Along with attracting foreign direct investment, the Syrian government has focused on the tourism sector in an attempt to diversify the economy away from oil, supplies of which are running down, and bring in much-needed foreign currency.
Capitalising on the scenic cities of Damascus and Aleppo, with their twisting souks and decorative mosques, and the ruins of Apamea, where a 1,850-m (yard) colonnade of Roman pillars stretches along the Orontes River, tourism in Syria has boomed in recent years.
The number of tourists leaped 40 percent in 2010, to 8.5 million visitors, according to the Ministry of Tourism, and visitors accounted for roughly 12 percent of the economy last year.
Syria has attracted visitors from other parts of the Middle East, including Iranian pilgrims to religious sites in Damascus. But after a series of state-sponsored promotional campaigns in Europe, the increase in 2010 was mainly from Germany, Spain, Italy, Britain and France – high-spending visitors.
Hotel managers had been gearing up for a busy 2011 season, with many hotels fully booked, some up to eight months in advance. There were plans to develop the capacity of the ancient walled city Damascus to accommodate 12,000 more visitors a week, according to an architect in the city.
But now the tourism sector is in tatters. Visitor numbers are yet to be released but there is little doubt that figures are depressingly low.
“Tourism is by far the most affected sector by the unrest,” a Damascus-based economist, who asked not to be named, said. “When the numbers for visitors to Syria come out, they will be extremely low and many hotels are either closing down or laying off staff.”
In recent years, Turkey became an important partner with Syria in the sector and the two countries signed deals to encourage bilateral tourism. Many Turkish and Syrian operators sell packages that include both countries.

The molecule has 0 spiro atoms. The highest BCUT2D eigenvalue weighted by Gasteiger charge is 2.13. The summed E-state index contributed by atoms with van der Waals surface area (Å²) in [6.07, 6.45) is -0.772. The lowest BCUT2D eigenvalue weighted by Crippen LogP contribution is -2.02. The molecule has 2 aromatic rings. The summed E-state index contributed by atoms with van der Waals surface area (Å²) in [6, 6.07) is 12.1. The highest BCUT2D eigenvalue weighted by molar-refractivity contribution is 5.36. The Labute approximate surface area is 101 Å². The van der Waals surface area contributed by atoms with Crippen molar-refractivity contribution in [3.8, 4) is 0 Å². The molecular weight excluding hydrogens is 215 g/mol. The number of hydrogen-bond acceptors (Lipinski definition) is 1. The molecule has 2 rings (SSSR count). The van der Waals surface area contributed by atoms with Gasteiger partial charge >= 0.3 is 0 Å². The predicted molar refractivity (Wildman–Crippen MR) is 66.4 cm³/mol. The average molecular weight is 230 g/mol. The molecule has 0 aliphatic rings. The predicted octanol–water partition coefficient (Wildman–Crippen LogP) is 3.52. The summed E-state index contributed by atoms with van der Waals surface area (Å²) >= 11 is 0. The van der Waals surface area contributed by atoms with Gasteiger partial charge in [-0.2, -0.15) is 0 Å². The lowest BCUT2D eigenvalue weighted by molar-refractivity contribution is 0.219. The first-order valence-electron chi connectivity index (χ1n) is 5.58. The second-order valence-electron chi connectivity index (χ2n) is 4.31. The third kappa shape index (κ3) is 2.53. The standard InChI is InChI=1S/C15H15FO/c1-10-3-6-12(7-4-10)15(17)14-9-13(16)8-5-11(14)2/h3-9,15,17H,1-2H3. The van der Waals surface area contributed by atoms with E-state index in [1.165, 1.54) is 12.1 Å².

Fleeing violence, 12,000 Syrian refugees have crossed the northern border into Turkey and Ankara has sharpened its rhetoric against President Assad, calling his crackdown “savagery”.
One tour operator in Damascus, who asked to remain anonymous, said the number of Turkish visitors to Syria is expected to plummet.
Facing a drop in regional and international visitors, the Syrian Tourism Ministry is focusing on domestic tourism in an effort to revive the sector next year by reducing fees to archaeological sites and providing “encouraging prices” for Syrian Arab Airlines domestic flights. But with many major highways blocked and curfews imposed in towns around the country, many Syrians are staying home.
Tourist sector workers are despondent. A hotelier from Palmyra, an ancient caravan city where the gigantic Temple of Bal rises out of the desert, said the site is as vacant as it must have been when it was rediscovered in the 1750s.
“Both my hotels are empty and I was losing money fast. I decided to close them and head to Europe for a few months to wait for the situation to improve,” he said over a cup of cardamom coffee in Damascus, a few hours before his flight left for Bratislava.
“This country is in ruins, and I’m not sure when I’ll be back,” he added.
Others, like souvenir-seller Abu Salah, hope to weather the storm.
“Look at Lebanon. It’s right next door to Syria and they had a war in 2006,” he said excitedly.
“The next year tourists were lying on the beach and dancing in nightclubs.”